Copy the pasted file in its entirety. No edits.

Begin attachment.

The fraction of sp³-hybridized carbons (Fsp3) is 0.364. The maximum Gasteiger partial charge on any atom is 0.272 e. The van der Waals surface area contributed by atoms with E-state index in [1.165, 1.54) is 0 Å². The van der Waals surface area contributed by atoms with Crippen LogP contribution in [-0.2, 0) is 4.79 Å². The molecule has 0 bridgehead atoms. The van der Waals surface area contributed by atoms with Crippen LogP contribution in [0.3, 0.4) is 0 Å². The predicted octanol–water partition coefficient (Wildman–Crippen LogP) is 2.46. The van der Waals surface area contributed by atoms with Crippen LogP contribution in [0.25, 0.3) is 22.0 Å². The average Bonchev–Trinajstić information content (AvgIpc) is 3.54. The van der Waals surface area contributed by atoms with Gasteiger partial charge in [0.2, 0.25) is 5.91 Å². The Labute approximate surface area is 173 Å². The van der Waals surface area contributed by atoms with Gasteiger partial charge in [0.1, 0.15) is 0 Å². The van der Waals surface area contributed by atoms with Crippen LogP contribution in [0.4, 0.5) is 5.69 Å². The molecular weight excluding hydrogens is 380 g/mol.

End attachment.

The fraction of sp³-hybridized carbons (Fsp3) is 0.364. The maximum Gasteiger partial charge on any atom is 0.272 e. The van der Waals surface area contributed by atoms with E-state index in [1.165, 1.54) is 0 Å². The van der Waals surface area contributed by atoms with Crippen LogP contribution in [-0.2, 0) is 4.79 Å². The molecule has 0 bridgehead atoms. The van der Waals surface area contributed by atoms with Crippen LogP contribution in [0.3, 0.4) is 0 Å². The predicted octanol–water partition coefficient (Wildman–Crippen LogP) is 2.46. The van der Waals surface area contributed by atoms with Crippen LogP contribution in [0.25, 0.3) is 22.0 Å². The average Bonchev–Trinajstić information content (AvgIpc) is 3.54. The van der Waals surface area contributed by atoms with Gasteiger partial charge in [0.2, 0.25) is 5.91 Å². The Labute approximate surface area is 173 Å². The van der Waals surface area contributed by atoms with Gasteiger partial charge in [0.1, 0.15) is 0 Å². The van der Waals surface area contributed by atoms with Crippen LogP contribution in [0.4, 0.5) is 5.69 Å². The molecular weight excluding hydrogens is 380 g/mol.